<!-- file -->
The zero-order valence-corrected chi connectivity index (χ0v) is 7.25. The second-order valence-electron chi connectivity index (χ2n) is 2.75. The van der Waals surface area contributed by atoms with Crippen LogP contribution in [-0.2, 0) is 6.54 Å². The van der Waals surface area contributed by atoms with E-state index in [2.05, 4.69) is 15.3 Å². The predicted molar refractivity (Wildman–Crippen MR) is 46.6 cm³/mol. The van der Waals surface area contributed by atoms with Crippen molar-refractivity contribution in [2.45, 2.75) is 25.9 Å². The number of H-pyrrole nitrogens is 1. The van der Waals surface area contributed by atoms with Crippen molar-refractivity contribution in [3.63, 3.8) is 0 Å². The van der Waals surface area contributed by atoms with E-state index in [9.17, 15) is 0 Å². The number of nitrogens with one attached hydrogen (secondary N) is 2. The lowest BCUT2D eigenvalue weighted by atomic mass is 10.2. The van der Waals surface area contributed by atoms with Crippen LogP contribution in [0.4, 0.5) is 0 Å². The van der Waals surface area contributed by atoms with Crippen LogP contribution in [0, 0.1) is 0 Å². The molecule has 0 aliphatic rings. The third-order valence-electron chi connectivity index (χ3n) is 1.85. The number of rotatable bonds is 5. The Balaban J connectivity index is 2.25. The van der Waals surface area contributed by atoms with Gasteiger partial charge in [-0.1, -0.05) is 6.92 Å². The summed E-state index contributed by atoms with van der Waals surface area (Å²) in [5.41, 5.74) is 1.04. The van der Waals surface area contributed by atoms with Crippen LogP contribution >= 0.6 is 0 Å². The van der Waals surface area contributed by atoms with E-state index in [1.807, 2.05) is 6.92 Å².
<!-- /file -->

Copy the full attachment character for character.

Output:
The zero-order valence-corrected chi connectivity index (χ0v) is 7.25. The second-order valence-electron chi connectivity index (χ2n) is 2.75. The van der Waals surface area contributed by atoms with Crippen LogP contribution in [-0.2, 0) is 6.54 Å². The van der Waals surface area contributed by atoms with E-state index in [2.05, 4.69) is 15.3 Å². The predicted molar refractivity (Wildman–Crippen MR) is 46.6 cm³/mol. The van der Waals surface area contributed by atoms with Crippen molar-refractivity contribution in [2.45, 2.75) is 25.9 Å². The number of H-pyrrole nitrogens is 1. The van der Waals surface area contributed by atoms with Crippen molar-refractivity contribution in [3.63, 3.8) is 0 Å². The van der Waals surface area contributed by atoms with E-state index in [9.17, 15) is 0 Å². The number of nitrogens with one attached hydrogen (secondary N) is 2. The lowest BCUT2D eigenvalue weighted by atomic mass is 10.2. The van der Waals surface area contributed by atoms with Crippen LogP contribution in [0.4, 0.5) is 0 Å². The van der Waals surface area contributed by atoms with Crippen LogP contribution in [0, 0.1) is 0 Å². The molecule has 0 aliphatic rings. The third-order valence-electron chi connectivity index (χ3n) is 1.85. The number of rotatable bonds is 5. The Balaban J connectivity index is 2.25. The van der Waals surface area contributed by atoms with Gasteiger partial charge in [-0.1, -0.05) is 6.92 Å². The summed E-state index contributed by atoms with van der Waals surface area (Å²) in [5.41, 5.74) is 1.04. The van der Waals surface area contributed by atoms with Crippen LogP contribution >= 0.6 is 0 Å². The van der Waals surface area contributed by atoms with E-state index in [1.807, 2.05) is 6.92 Å².